In many places around the country, and west of the Cascades more than most, “green” is all the rage. It’s not just the interest groups or the media, but businesses and governments – green is hot. But how much is this green heat generating real change in the way our communities function? And to what extent might it be just fad?
In 2008 Governor Ted Kulongoski set up a framework that could make green uncommonly central in Oregon, from the big picture down to the exercise of daily lives. While there’s a rap on him that he’s not one of the most charismatic of leaders, and while any number of critics expressed disappointment with him in his first term on environmental matters, what he seems to be setting into place could mark a genuinely big change in Oregon in the next few years.
This is, to be sure, speculative. But in 2008 Kulongoski merged with the trend and tides in greening the state’s economy, and was given the political advantages he would logically need to press forward. And almost many kinds of initiatives might be curtailed by weak tax revenues and a tough economy, this won’t necessarily fall to that: He has estimated state spending for his proposals at only about $10 million, a figure low enough to slip through. Atop that, he now has a strongly Democratic legislature – the house was only barely just last cycle – and a strongly cooperative congressional delegation for the federal level.
And, crucially, he has a cearl set of proposals that plug neatly into the economic moment.
An Oregonian story put it this way: “If the Legislature approves the plan, Oregon would become a national leader in renewable energy production, electric car use and ‘green’ building construction, he said. ‘How we live, how we move, how we work is going to change.'”
Kulongoski’ apparently substantial negotiations with Nissan, which “also committed to work with the state and Portland General Electric to develop an electric vehicle-charging network. PGE has already installed six EV charging stations in the Portland area and Salem, with plans for six more.”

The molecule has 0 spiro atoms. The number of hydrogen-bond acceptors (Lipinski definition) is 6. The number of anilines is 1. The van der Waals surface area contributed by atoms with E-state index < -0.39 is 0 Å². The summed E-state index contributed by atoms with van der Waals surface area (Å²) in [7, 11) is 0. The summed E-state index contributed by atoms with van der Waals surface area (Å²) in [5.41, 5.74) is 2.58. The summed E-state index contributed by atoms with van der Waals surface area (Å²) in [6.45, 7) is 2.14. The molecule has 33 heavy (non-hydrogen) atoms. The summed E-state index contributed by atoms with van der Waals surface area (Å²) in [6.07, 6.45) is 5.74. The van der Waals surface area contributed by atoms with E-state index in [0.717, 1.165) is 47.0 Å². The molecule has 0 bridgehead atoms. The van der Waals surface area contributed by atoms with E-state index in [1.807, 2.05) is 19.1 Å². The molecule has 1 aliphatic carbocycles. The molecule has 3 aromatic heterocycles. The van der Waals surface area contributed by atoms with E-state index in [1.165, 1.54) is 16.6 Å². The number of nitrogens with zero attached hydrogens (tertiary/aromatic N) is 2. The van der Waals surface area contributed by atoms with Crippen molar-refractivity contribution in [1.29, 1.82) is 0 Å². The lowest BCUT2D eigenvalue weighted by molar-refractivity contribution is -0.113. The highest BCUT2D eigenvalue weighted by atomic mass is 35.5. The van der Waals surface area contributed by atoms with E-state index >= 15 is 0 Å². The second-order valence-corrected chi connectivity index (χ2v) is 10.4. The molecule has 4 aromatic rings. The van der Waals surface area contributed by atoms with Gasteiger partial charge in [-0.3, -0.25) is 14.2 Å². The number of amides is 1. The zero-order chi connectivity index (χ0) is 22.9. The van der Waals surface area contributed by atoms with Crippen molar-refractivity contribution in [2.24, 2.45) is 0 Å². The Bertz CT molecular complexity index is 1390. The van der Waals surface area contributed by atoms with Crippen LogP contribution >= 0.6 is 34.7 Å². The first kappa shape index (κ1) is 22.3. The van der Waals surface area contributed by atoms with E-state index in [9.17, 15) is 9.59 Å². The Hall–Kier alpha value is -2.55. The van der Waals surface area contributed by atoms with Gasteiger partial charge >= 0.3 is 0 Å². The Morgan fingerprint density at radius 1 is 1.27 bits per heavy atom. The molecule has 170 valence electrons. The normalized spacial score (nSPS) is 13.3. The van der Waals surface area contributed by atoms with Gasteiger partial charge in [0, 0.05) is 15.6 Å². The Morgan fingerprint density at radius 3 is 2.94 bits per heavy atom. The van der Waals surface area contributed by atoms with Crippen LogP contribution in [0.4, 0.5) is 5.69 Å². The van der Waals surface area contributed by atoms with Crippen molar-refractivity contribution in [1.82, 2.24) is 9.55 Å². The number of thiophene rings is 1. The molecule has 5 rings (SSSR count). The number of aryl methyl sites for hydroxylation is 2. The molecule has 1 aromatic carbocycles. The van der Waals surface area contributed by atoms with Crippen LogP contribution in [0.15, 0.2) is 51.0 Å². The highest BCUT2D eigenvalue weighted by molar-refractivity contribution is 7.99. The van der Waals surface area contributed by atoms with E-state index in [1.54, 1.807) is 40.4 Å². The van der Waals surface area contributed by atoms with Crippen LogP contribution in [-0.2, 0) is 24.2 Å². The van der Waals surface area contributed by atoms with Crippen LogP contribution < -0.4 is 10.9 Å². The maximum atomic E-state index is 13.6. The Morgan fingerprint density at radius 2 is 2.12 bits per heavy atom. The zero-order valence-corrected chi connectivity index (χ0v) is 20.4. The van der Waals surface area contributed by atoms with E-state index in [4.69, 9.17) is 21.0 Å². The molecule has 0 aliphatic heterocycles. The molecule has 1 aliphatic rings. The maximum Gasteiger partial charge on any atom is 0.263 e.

Delete one tax credit, $1,500 for buying a hybrid car, and replacing it with a larger one – $5,000 for plug-in electric hybrids and all-electric cars.
A string of energy-efficiency proposals.
Expansion on incentives for solar energy use and production (Oregon has become the nations’ top solar-manufacturing state), and apparently for wind and wave as well. Substantial business development could emerge from that.
The governor set in place plans to block new carbon-excessive power generation options.
Energy certificates for home sales – a regulatory thing, yes, but also something that brings home to buyers the impact of what they’re doing, something they usually don’t know now.
Substantial inducements to use public transit.
There’s been little real opposition to much of this so far, including from Republicans (whose statements so far seem to have concerned more differences in emphasis than outright disapproval).
In the last couple of years of his governorship, Kulongoski may be poised to shift the state in some surprising and significant ways. Certainly no other Northwest politician in 2008 developed, promoted and positioned for passage such an ambitious agenda.
Honorable Mentions: Some of the others we considered . . .
Jeff Merkley. The senator-elect had a long, hard uphill slog that was by no means a lock all the way to the end. He had a tough primary contest, and the general battle against two-term Republican incumbent Gordon Smith was a rugged slugfest. Rewind to the common chatter of a year ago, when Merkley’s primary against Steve Novick was close and tough (and, the national wizards often said, Merkley just didn’t seem to be catching on). And remember too how Smith was thought to be favored in the race, by a wide range of observers, up until late summer or so. Merkley’s win deprives Oregon Republicans of any statewide elected post, a truly stunning comedown, the lowest point for the party in many decades.
Phil Knight. Simply, some of those gifts have been enormous, and impact will be big. Maybe the biggest impact, though, will come not at the traditional collegiate athletics facilities but rather than massive $100 million donation to Oregon Health Sciences University, which could make the Oregon institution a world leader in some areas of health research. On a smaller scale, there’s Beaverton politics – and don’t dismiss it, this is a key growth area – to consider as well.Share on Facebook